The accounting analogy also applies, although partly less directly, to deciding how to award miles for activity. Any program has activity rules that need to be very flexible and need to cope with constant changes to the loyalty program. We can look at this as following the model of domain events triggering accounting entries through using Agreement Dispatchers. This is a pattern John and I have used lots of times and works well to these kinds of changing rules. Essentially we have agreements that represent the overall program rules for a class of participant. Each agreement consists of a set of posting rules keyed by the type of event and a date range. When an domain event occurs (a hotel stay) we look up the agreement dispatcher for the customer, and use the event to look up the right posting rule. We then run the posting rule to create the appropriate accounting entries to represent the miles for the event. The time dating of the events allow us to change posting rules over time but still be able to handle old events and correctly do automated processing of adjustments. (Some day I'll finish writing up these patterns, but what I have on the web is hopefully enough to give you some ideas.)
The second aspect of a loyalty system is tracking the customer experience. Since the accounting requires the system to record the customer's activity, the loyalty system acts as a natural base to learn from the customer's interactions with the company. Much of this is data mining - looking for patterns in customer behavior which can lead to new products and promotions. You can also use this activity history to assess the success of promotions - if you offer a mileage bonus for flying a route what is the response like?
Like me, John is a strong proponent of using ReportingDatabases, and this is a good fit for this kind of problem. The accounting side needs a very different set of data structures and uses regular updates as activities occur. The customer experience analysis is all read only, so you can use less normalized structures with regular, but not necessarily real time, feeds from the accounting side.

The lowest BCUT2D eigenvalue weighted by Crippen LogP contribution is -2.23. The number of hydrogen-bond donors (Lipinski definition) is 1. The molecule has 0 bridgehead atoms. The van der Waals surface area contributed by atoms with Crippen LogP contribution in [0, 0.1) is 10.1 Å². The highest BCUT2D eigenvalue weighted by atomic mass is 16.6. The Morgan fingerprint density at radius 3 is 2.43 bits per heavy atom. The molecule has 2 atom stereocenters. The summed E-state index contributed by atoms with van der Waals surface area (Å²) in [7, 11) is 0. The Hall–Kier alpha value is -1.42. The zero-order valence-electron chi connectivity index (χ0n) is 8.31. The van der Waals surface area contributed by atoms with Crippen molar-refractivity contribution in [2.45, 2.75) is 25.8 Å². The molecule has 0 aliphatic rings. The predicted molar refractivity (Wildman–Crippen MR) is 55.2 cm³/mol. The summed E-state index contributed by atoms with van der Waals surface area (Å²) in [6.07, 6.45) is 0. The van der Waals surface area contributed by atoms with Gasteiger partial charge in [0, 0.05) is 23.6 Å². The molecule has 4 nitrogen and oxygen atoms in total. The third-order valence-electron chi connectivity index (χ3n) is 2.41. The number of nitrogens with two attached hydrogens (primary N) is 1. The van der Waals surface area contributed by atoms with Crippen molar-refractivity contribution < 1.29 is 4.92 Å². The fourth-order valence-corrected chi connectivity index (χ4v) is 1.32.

Taking it further, it seems reasonable to completely decouple the accounting and customer experience systems. They are both usually lodged together as a single customer loyalty system because they track the same events. Yet since they differ so much on the inside it may make more sense to treat them as two separate systems that feed off the same event stream (the accounting side would probably generate some events for the customer experience side too).
One of the habits of customer experience tracking is frequent changes to the system to support new kinds of analysis. We speculated that we could try an approach that had a single stored event log of customer activity, and plug in relatively independent 'miners' that would transform selected information from the log into more particular data structures to do different kinds of analysis. The miners could be relatively independent of each other and thus easier to build.
As you can see, our discussion did shift from looking at John's experiences to some of our joint speculations about how a system like this could be built in the future. What's clear to us is that there is a lot of room for exploring new ideas in this space that could introduce a new set of abstractions that would lead to systems that can provide better support to this business activity. More and more attention is being paid to this these days, so this seems like a fruitful territory for us to work in.